During our Panama Canal cruise, one of the ports on our itinerary was Limon, Costa Rica. We saw this caiman on our river boat excursion cruise.
Its scales make their skins stiffer and are less valuable compared to the alligators and crocodiles. Caimans are small sized crocodilians with an average maximum weight between 13 to 88 lbs. Their average length is between 6.6 to 8.2 ft. long.
Caimans are nocturnal creatures. They typically spend their days hanging out in the sunshine, just as we encountered this one.
It is interesting the caiman’s scales and outer hide are stiffer than that of an alligator’s. There is also a distinctive pattern in the caiman’s hide. The caiman’s outer scales have calcium rivets in the center of each scale. Scales in general protect the creatures as they move over the ground. It also helps to the creature to retain moisture in the hot humid weather.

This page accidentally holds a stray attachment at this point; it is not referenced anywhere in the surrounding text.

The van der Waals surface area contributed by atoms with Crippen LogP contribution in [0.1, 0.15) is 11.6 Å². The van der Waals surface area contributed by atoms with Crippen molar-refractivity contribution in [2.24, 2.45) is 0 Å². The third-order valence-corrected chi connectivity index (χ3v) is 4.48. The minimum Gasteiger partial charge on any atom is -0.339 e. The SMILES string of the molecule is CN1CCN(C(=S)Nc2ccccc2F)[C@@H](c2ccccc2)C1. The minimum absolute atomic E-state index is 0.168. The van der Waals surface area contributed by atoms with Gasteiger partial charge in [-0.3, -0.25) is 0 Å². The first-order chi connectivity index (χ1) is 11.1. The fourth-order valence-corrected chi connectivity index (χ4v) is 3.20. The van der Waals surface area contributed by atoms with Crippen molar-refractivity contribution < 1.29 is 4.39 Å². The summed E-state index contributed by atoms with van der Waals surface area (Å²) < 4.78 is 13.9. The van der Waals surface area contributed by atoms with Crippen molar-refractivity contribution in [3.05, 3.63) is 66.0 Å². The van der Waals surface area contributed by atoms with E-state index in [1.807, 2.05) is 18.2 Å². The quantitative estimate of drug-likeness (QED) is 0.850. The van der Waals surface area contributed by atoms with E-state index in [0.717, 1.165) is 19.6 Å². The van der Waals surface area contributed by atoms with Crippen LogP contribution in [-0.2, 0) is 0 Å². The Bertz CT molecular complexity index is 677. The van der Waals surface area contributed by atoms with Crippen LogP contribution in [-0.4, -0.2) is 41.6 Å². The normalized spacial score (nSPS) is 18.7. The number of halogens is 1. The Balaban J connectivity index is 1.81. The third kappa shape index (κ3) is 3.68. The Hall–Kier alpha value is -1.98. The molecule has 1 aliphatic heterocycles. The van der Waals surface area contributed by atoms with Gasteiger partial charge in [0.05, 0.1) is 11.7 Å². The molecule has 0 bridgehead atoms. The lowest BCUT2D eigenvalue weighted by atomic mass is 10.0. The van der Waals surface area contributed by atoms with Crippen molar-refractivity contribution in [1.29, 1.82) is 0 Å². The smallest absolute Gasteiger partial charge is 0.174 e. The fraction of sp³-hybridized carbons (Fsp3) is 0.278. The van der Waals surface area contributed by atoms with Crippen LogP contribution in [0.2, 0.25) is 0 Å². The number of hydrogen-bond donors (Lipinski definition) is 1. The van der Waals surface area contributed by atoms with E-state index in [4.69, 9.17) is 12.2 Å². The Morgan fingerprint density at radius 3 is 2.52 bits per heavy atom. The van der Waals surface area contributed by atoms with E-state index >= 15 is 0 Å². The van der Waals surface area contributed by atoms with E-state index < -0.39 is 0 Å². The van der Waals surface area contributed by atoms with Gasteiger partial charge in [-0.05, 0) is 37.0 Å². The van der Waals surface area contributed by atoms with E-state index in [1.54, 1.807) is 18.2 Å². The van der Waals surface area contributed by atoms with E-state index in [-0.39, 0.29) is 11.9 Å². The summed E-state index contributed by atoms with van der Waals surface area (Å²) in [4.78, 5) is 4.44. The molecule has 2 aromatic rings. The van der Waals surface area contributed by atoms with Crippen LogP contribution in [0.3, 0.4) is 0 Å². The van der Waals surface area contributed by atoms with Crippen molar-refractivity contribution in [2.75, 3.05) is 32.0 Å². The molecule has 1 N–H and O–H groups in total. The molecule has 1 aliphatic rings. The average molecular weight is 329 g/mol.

Caiman leather products are cheaper since the leather is stiffer than alligator or crocodile products.
The caiman needs the thicker “skin” to protect itself from the elements of its environment.
We should try to learn a lesson about developing a thicker skin to protect ourselves too. Do we get upset and angry over things to the extent it is also upsetting our ability to function?
Here’s an example where a thicker hide would have helped avoid expressing anger and disappointment by punching out a door. See the link below for the story about SF Giants pitcher, Hunter Strickland, who was so upset he injured himself.
Can we find a way to develop a thicker skin to preserve and protect ourselves from ourselves? Can we try to be like the cool caiman basking in the sunlight in the water even with our failures, disappointments and difficulties?